A sports-mad father and daughter (he refereed soccer for 15 years and she's an Iron Man athlete) management team have used core values of dedication, loyalty and respect to build one of the most motivated workforces anywhere. The pride and tradition at Pro-Print is the basis of its outstanding achievements in one of printing's most demanding fields: pharmaceuticals packaging.
Yvette Roberts, Managing Director (left), and Barry Roberts, CEO
Distinguished by a fine collection of colonial architecture, a climate that draws millions to its extensive beaches on the Indian Ocean, and a large and diversified economy, Durban is the largest city in the South African province of KwaZulu-Natal.
The city is a major manufacturing hub, a tourism center, the busiest port in South Africa and one of the biggest cities on the Indian Ocean coast of the African continent. A large Indian population also gives Durban an oriental aspect possessed by no other city in South Africa.
The city prides itself on a storybook history. The first permanent settlement in the Bay of Natal was made by a small party, under British Royal Navy Lieutenant F. G. Farewell, that had set out from Cape Town in 1824. Although numbering no more than several hundred residents for the next few decades, the township became the principal town in Natal. In the 1860s a sugar cane industry was established, leading to the introduction of indentured laborers from India on 25-year contracts. As a result, Durban has the largest Asian community on the African continent and the largest Indian population outside of India. In fact, beginning in Durban in 1898, Mahatma Gandhi became the guiding hand of a printing press and the multilingual newspaper it produced. The print shop in the Phoenix Settlement that Gandhi built is today a tourist destination for Gandhi devotees from around the world.
Tightly knit team drives success
Another printing establishment in Durban is Pro-Print, a producer of packaging for pharmaceuticals and cosmetics makers that is distinguished in different ways. While having one of the most diverse workforces in the world in a country that is literally a living affirmation of diversity, Pro-Print maintains a tightly knit team that consistently meets the highest standards of the industry, as attested by its walls of awards and prizes recognizing printing excellence.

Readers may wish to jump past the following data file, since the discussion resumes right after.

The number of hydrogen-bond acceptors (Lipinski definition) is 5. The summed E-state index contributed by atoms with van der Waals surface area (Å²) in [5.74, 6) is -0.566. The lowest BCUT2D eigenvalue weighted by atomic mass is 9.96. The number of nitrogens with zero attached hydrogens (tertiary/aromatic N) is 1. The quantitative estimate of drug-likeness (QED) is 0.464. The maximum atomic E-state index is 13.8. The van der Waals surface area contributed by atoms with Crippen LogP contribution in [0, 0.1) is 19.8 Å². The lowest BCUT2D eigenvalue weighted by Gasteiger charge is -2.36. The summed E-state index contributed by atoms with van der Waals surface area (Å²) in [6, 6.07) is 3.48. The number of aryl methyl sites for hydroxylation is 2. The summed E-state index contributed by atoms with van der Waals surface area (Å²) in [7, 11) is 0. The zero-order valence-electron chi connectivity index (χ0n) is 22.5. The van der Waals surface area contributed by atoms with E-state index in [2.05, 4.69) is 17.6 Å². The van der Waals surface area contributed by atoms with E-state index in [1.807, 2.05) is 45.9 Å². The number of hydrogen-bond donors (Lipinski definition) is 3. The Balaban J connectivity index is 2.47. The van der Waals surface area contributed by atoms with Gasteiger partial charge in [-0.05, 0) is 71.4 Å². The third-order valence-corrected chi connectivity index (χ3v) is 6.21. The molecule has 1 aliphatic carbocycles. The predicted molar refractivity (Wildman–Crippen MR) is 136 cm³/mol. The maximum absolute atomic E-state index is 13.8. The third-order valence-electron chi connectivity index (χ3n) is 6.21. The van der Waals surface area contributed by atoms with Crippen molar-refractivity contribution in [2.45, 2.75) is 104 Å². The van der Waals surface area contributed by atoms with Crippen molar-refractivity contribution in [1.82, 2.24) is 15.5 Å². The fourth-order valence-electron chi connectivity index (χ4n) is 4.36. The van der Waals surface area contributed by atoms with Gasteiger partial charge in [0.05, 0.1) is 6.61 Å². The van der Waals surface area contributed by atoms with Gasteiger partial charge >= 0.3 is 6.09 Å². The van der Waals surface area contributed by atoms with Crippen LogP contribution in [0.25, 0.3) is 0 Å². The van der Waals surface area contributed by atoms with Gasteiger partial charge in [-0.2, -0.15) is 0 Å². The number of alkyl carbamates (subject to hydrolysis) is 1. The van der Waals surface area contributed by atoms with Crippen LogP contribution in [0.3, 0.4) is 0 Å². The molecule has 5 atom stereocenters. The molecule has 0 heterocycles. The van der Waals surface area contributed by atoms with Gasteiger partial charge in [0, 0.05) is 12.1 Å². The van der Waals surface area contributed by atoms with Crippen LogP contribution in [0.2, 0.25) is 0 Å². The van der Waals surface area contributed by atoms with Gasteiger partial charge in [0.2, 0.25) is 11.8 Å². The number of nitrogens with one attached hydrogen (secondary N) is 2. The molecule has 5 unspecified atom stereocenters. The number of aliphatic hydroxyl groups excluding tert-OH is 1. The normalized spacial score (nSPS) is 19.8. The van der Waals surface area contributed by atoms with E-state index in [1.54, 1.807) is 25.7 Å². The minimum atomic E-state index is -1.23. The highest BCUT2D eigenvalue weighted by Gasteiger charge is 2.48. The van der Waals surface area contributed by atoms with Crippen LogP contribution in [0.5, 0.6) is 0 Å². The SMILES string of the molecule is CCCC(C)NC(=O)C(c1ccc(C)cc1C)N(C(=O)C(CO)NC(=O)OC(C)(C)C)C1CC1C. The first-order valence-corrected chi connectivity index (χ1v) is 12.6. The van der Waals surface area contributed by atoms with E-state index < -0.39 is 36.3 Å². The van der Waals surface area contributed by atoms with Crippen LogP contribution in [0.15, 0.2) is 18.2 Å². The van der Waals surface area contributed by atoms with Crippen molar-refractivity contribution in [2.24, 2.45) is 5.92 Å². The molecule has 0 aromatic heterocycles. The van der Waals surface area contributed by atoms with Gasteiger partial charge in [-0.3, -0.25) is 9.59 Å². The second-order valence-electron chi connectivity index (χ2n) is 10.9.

In the printing and packaging industry specifically, technology advancements continue to push speed, versatility and print precision to the max, creating fresh and exciting market opportunities. Yet it's not these developments alone that guarantee long-term success. According to Pro-Print CEO Barry Roberts, having a cohesive, highly skilled and dependable team to get the job done right the first time is critical. And he should know. Together with his daughter, Managing Director Yvette Roberts, he's successfully steering the company into its 53rd year.
Starting from letterpress
"Looking around our plant today, it's difficult to visualize our humble beginnings five decades ago when my parents, Ernest and Doreen Roberts, acquired the print division from the then-Allen & Hanburys (now GSK) in a management buyout bringing in just 12 staff and modest equipment. Dad was a compositor by trade in a letterpress print shop that produced labels for chemist shops. My mother joined the company after the buyout, and I joined three months later as soon as I got out of the army. We had no litho equipment. We bought our first litho machine, a single-color press, in 1968. We bought our first Komori in 1974, a two-color Sprint. Eventually we bought four of those machines. In 1988, I went to Japan to see the Yamagata Factory in connection with our first four-color press, a Lithrone 28. Over the years, we've purchased 17 Komori presses. We invested in four Lithrone 28s before we bought our first 29-inch machine. Now we have all 29-inch machines except for the two Lithrone A37s that we purchased recently — a one-over-one for pharmaceutical leaflets and a five-color model for cartons," Barry remarks.